The family settled in Los Angeles near downtown (mid-city). There were four children, Yesenia being the second sister, followed by her brother and a younger sister. They spent most of their growing up years living in Korea town, having located there when Yesenia was 8 years old. Uncles and cousins lived with them, too, creating a large extended family, the only Hispanic family on the block. But she spoke of the shared values of the Hispanic and Korean families, primarily related to close family ties between generations, with the older family members caring for and interacting with the children.
Yesenia found it difficult experiencing life growing up in “two worlds” – that of life as a child of Salvadorans with the Spanish language spoken in the home – and that of school and life in the U.S. where she learned to speak English. The kids became the translators for the adults, including parent-teacher conferences which Yesenia spoke of as awkward – it couldn’t have been easy for her and her siblings to translate their own student-performance feedback to their parents! She expressed her struggle growing up with parents not from this country, and a sense of “complacency” that came with being in this circumstance where she felt a lack of support due to language and cultural barriers. She was determined to break the mold and move away from this sense of complacency.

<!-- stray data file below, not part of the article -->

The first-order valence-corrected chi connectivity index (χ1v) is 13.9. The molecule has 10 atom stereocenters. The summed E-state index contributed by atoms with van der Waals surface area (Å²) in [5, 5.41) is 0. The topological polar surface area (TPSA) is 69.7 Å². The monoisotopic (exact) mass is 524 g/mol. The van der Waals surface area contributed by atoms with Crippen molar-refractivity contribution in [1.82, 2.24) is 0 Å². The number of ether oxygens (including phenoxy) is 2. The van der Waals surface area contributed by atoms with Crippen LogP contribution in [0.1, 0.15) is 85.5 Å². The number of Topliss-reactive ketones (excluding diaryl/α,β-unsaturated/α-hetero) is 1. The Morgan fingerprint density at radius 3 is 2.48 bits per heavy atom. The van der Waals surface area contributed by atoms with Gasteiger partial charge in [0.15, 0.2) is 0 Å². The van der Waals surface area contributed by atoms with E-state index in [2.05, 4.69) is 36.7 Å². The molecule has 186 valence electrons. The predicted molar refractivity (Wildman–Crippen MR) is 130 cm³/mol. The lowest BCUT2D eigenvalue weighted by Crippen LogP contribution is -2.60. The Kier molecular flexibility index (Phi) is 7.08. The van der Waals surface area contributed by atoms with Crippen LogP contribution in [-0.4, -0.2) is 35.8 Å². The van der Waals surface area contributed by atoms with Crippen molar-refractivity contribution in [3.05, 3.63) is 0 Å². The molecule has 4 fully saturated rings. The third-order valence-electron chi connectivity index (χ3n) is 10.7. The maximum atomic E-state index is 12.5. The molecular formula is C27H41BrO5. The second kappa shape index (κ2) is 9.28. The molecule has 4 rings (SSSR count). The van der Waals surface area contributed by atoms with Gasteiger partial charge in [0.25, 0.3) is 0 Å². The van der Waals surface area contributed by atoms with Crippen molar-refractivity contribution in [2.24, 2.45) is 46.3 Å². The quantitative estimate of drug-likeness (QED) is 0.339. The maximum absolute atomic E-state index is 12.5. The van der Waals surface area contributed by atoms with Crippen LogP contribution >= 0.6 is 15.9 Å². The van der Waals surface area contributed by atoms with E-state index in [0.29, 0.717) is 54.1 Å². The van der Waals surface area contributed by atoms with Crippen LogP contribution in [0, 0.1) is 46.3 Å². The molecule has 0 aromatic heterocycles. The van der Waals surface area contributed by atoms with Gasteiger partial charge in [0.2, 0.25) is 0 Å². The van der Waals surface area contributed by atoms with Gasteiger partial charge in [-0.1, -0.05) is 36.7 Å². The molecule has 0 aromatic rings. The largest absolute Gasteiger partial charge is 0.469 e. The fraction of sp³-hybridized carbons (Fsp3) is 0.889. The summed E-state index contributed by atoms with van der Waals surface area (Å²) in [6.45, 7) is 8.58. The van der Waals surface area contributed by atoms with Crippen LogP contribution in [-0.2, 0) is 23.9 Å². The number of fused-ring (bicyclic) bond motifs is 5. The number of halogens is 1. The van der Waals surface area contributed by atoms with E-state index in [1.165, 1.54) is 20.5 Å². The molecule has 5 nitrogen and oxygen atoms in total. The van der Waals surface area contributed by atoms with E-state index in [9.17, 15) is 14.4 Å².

Yesenia and her two younger siblings chose higher education to pursue dreams that seemed unattainable in her early years. Her younger sister became an engineer, and her brother an architect. And, of course, she herself is our Human Resources Manager here at Palisades!
Circling back to Family, Food, and Music, Yesenia easily places family at the top of her list when it comes to maintaining her Salvadoran roots. She loves being together with family members, even if they can be stubborn and unable to clear the air at times. They still love being together and wouldn’t trade it for anything. There is always music and dancing at family gatherings, bringing forth fond memories from her childhood years. Food, in the form of special dishes, is always plentiful at these gatherings. Of the many savory dishes Yesenia likes to prepare, her favorite is the national dish of El Salvador, the Pupusa.